There’s an exhibit of Bitter Films animation production “art” going up in a Pasadena gallery called Nucleus starting this weekend (February 12 through February 20), with about 150 pieces from all of our films up on the walls. It’s the first time any of this stuff has been displayed in public before, so I don’t really know what to expect but I’m told there will be free drinks and live music so maybe it will be a moot point after a couple of hours and we can retreat to someplace more interesting. I’ll be milling around hiding from people for the gallery’s opening night – awkward, clammy handshakes will be enjoyed by all.Also, year 2 of The Animation Show premieres at the Nuart Theatre on the 18th. There are a bunch of good films in the program, which are listed over here. Then it’s off on tour with the show to Seattle and Vancouver and etc..
Another nice shot of Oswald merchandise in Japan – this time with Oswald shopping bags.
Cartoon Network sent me a screener tape of their new Adult Swim series, ROBOT CHICKEN. Our buddies at Screen Novelties had a hand in it so I gave it a look – and I’m glad I did.ROBOT CHICKEN is very funny. It’s sort of an SCTV-MR. SHOW skitcom with stop-motion action figures. It gets points from me for being hand animated, – heck, it gets extra points for doing a take-off on the 1948 Superman serial, but I digress. The writing is very good, the animation (considering it’s funky stop-mo with store-bought dolls) is as it should be. I laughed several times during the 12 minute first episode, and that’s as it should be too. I intend to keep watching, and advise you to check it out when it premieres Sunday Feb. 20th at 11:30pm.Robot Chicken creators Seth Green and Matthew Seineich will join Tom Goes To The Mayor’s Tim Heidecker and Eric Wareheim and Aqua Teen Hunger Force’s Dave Willis and Matt Maiellaro on March 4th (at 7:30pm) at the Director’s Guild Theatre in Hollywood, at an Adult Swim tribute, as part of The Museum of Television & Radio’s annual William Paley Festival. This program will be hosted by Adult Swim’s Keith Crofford. More information on this event is available on the MT&R website.
Everyone seems to be laughing at James Dobson’s attack against SPONGEBOB. Here’s an editorial in today’s L.A. Times.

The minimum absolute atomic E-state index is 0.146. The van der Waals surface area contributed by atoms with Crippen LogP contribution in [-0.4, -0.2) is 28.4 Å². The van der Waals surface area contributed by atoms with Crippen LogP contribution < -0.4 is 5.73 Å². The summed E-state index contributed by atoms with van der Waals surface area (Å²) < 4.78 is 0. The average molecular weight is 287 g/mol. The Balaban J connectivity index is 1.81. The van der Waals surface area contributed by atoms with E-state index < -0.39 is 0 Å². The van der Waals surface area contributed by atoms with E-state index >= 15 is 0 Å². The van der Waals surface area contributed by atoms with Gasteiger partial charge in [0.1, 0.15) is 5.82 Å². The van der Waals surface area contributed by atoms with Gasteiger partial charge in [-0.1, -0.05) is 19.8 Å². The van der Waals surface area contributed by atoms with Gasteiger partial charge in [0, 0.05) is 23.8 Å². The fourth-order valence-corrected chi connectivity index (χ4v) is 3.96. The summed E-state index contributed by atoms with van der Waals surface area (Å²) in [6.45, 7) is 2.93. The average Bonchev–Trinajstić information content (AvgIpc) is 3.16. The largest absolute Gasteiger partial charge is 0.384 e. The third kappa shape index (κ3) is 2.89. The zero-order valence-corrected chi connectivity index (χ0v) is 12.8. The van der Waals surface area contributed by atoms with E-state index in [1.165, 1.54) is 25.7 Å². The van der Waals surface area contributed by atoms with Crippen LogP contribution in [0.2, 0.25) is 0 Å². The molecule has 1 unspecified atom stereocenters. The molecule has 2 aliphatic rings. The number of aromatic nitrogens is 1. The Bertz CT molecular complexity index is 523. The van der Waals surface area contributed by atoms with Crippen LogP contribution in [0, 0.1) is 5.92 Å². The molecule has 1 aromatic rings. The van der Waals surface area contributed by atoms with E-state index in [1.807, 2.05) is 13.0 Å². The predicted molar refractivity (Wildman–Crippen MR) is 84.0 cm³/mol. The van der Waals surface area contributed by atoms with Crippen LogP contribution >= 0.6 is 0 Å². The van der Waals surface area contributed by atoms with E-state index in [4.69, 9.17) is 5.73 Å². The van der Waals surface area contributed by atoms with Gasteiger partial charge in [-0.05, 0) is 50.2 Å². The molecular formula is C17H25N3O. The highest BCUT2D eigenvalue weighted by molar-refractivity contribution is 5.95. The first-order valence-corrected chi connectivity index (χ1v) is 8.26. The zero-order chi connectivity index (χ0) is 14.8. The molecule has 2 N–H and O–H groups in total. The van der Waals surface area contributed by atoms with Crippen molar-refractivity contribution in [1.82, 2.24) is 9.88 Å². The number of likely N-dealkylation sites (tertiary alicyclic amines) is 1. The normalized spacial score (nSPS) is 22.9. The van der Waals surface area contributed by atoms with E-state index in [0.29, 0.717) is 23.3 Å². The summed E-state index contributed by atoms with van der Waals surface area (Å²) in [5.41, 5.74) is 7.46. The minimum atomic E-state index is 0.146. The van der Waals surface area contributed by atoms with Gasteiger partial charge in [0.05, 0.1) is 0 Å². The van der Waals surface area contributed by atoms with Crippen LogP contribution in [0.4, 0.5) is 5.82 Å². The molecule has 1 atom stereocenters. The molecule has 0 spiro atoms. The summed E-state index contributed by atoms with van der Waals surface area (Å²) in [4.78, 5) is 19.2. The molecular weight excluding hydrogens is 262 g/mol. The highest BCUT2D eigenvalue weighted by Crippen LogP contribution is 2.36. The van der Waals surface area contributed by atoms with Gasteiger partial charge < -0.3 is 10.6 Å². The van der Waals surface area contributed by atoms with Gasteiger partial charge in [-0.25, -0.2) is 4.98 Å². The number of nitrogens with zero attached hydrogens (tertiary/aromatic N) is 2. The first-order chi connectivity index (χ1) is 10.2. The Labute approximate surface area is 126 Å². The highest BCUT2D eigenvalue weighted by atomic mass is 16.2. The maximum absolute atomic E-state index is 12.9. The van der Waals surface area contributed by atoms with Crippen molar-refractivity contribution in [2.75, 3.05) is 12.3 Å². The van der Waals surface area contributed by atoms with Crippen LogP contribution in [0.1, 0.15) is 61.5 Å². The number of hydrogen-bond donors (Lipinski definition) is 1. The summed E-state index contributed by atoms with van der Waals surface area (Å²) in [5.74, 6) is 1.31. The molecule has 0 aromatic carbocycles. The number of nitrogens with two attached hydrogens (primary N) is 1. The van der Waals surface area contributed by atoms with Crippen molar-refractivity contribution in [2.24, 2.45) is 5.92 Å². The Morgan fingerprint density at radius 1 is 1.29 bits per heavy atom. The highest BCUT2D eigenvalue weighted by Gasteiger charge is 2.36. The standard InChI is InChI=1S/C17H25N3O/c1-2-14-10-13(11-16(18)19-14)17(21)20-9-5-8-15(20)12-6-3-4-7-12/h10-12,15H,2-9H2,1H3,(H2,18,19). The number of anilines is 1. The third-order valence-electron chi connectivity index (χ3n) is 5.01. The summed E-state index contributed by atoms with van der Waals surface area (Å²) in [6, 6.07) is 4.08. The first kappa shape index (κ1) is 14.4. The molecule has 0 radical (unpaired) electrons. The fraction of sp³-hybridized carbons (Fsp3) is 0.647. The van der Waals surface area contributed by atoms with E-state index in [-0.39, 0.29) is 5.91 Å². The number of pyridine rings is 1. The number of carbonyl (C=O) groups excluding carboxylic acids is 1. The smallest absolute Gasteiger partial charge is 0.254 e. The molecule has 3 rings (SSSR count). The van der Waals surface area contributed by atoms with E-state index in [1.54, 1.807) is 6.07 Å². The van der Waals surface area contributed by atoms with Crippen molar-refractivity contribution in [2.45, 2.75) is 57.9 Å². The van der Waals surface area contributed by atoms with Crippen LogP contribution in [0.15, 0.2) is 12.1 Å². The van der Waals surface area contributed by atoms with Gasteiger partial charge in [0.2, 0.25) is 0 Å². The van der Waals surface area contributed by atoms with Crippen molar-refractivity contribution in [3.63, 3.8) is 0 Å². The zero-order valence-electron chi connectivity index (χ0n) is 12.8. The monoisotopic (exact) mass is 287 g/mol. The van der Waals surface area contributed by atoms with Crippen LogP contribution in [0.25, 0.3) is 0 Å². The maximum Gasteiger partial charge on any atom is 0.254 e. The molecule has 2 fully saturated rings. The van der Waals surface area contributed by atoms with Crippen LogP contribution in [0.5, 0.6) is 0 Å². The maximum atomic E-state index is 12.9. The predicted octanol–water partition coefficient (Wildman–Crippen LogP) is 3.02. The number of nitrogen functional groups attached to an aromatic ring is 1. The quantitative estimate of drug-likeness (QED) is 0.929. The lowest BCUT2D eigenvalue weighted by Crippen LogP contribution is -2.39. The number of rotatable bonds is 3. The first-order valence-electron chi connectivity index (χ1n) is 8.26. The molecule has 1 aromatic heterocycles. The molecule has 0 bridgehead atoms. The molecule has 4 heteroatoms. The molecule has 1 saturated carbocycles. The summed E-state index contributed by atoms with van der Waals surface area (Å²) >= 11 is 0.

Excerpts from a satire now posted on Salon.com:
Crazed right-wing moralists, take note: Before SpongeBob, there was Snagglepuss … and Huckleberry Hound … and even Popeye.By Liz Larocca
Recent events in the world of animated children’s shows have caused people to question whether the cartoon industry is promoting a homosexual agenda. Allegations have been directed at SpongeBob SquarePants for participating in a pro-gay video, and at Buster the Bunny for his fraternization with a lesbian couple and their children. While some have dismissed these allegations as the rantings of ultraconservative Christians, gay cartoon characters do in fact exist, and some of them are even politically active. I recently asked some of them to share their stories.Sitting in the living room of his well-appointed Cape Cod-style home, a cultural icon recalls his heyday with sadness and regret. “I was in constant fear of being found out,” says Popeye, sipping herbal tea. “I thought once I cast Olive Oyl, everyone would know. She was so tall and lanky, with that boyish figure …”Three days later, I’m in the parlor of a lovely San Francisco townhouse, being entertained by a self-described “proud queer, an old queen, ev-en!” “I can’t believe America didn’t know,” says Snagglepuss. “I mean, the cuff links, the flamboyance, the theater jargon — plus, I’m pink, for heaven’s sake!””I think it’s terrific what SpongeBob is doing,” he declares as he accepts a white wine spritzer from longtime companion Huckleberry Hound. “I’ve heard rumors about Squidward, too.” Snagglepuss looks at his partner. “Two out and proud gays on one show, wouldn’t that be fabulous?!” “I had a much different Hollywood experience than Puss,” he continues. “The producers were looking for someone to host a show, to be a major player. They didn’t care that I was gay, but this was 1959, and they didn’t want any speculation about me.” He sits down on the end of the chaise longue and puts his hand on Snagglepuss’ leg. “They liked my look, but I sounded very effeminate.””The ironic thing is, they were wrong about one of the first gay icons,” he adds. “There was always a lot of talk about Velma, but she’s strictly hetero.” “Even we believed it,” Snagglepuss admits. “But then Daphne, who’s actually bi, told me that she’d tried to get Velma to ‘experiment’ a couple times, but she wasn’t interested. Velma’s always been supportive of our cause.” Asked which characters are members of the LGBT Cartoon Alliance, Snagglepuss runs off some names: Jabberjaw, Auggie Doggie, Mr. Slate of “The Flintstones,” Elmer Fudd, Pepé Le Pew (“He’s what’s now called pan-sexual,” says Snagglepuss), everyone in “Josie and the Pussycats,” all three members of “The Hair Bear Bunch,” several Smurfs, and Gargamel, and Foghorn Leghorn.”That last one surprised even us,” Huckleberry says. “And Bugs Bunny hasn’t officially joined, but he has been to a few meetings.” He divulges, “He had to dress up as a woman a lot on the show, and then found himself doing it